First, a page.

Post-quake reunion for early voters
A campervan decked out with election signs has drawn the residents of an isolated coastal community together for a post-quake catch-up.
They pull up at the Kekerengu Store, north of the slips blocking State Highway 1 near Kaiko¯ura, in utes and four-wheel-drives for advance voting day.
Before the roadside cafe was closed by earthquake damage in November, it was a hub for locals, who got their mail at the post office boxes outside.
On Friday, the social buzz returned for a few hours as neighbours chatted over their easy-vote cards in the car park.
They were able to vote in advance with the mobile voting team visiting in a campervan.
The team had already visited the Marlborough Sounds and would later visit Clarence, before driving the long way round to cover the lower half of the Kaiko¯ura electorate, as far as Amberley.
Most Kekerengu residents lived up long hillside driveways in farmhouses, and did not run into each other any more since the Store closed, they said.
Fulltime mother Looby Varley described the last nine months as a ‘‘twilight year’’.
‘‘Because life is not normal yet, but it will resume. You can’t do anything about it, you’ve just got to sit tight and crack on with it.’’
Three minutes before she stepped inside the campervan to vote, she was still uncertain about who to vote for, she said.
‘‘I’m thinking I might change my vote from last time. I’ll know who to vote for when I get in there. I’m feeling rebellious.’’
Running into her neighbours was a great reason to vote early, she said. ‘‘We are missing the Store being open. It used to be a monthly meeting for the girls, going for coffee.’’
Retiree Barrie North voted early because he was too busy with gardening, chopping wood, church activities and looking after his school-age son to drive into Blenheim. He did not vote for any of the Kaiko¯ura electorate candidates because he did not know enough about them, he said.
‘‘I tried to find out what each of the candidates stood for, but haven’t been able to find out enough. There was nothing in the post, nothing on the internet. They might put it in the local papers, but what about those of us who don’t get the papers?’’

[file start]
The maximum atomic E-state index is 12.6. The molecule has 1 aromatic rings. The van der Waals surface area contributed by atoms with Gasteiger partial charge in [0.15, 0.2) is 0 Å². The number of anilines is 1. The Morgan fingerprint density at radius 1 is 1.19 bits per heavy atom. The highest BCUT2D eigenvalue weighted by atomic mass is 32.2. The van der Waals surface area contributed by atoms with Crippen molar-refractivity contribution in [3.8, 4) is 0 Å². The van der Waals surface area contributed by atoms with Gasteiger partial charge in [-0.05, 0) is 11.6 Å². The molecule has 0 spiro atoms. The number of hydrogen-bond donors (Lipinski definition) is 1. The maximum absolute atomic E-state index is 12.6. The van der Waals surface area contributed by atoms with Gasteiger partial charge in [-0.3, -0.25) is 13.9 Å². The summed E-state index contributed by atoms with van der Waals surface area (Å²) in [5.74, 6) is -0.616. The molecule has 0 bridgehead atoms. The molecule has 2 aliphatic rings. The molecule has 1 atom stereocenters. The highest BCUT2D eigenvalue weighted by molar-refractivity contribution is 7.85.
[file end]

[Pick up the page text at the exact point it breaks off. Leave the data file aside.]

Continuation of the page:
The earthquake did not affect him enough to influence his voting, he said. ‘‘Thank God, we were kept safe and the house we rent was not significantly damaged.’’
James Moore lived on the family farm in Kekerengu. It had been in the family for five generations.
‘‘There was a bit of damage to the house, and there was a lot of fencing and things to deal with. But the drought was a lot more stressful, the two years before,’’ Moore said. ‘‘The day after the earthquake, it rained. The day after the earthquake, things started coming right for us. We didn’t have fences or a water supply, but she was pretty easy, really.’’
He decided to vote for National, as usual, though he would consider voting Greens next time if social welfare did not get ‘‘sorted out’’, he said. Moore’s fiancee Faye Dobson chatted to her neighbours about the wedding set for February.
Her daughter Elka, 18 months, kept running towards the highway and the grown-ups took turns shooing her back towards the campervan while they talked.
‘‘Vote National,’’ a man in a plaid shirt hollered as he left the campervan. A farmer who would not give his name said he also voted for National, and Stuart Smith. ‘‘Stuart’s done a good job for us post-quake. Janette Walker has done a good job also, she’s been very supportive ... But we know what we’re getting with Stuart.’’
Kekerengu couple Faye Dobson and James Moore, holding Elka Moore, 18 months, catch up with neighbours at the early voting station.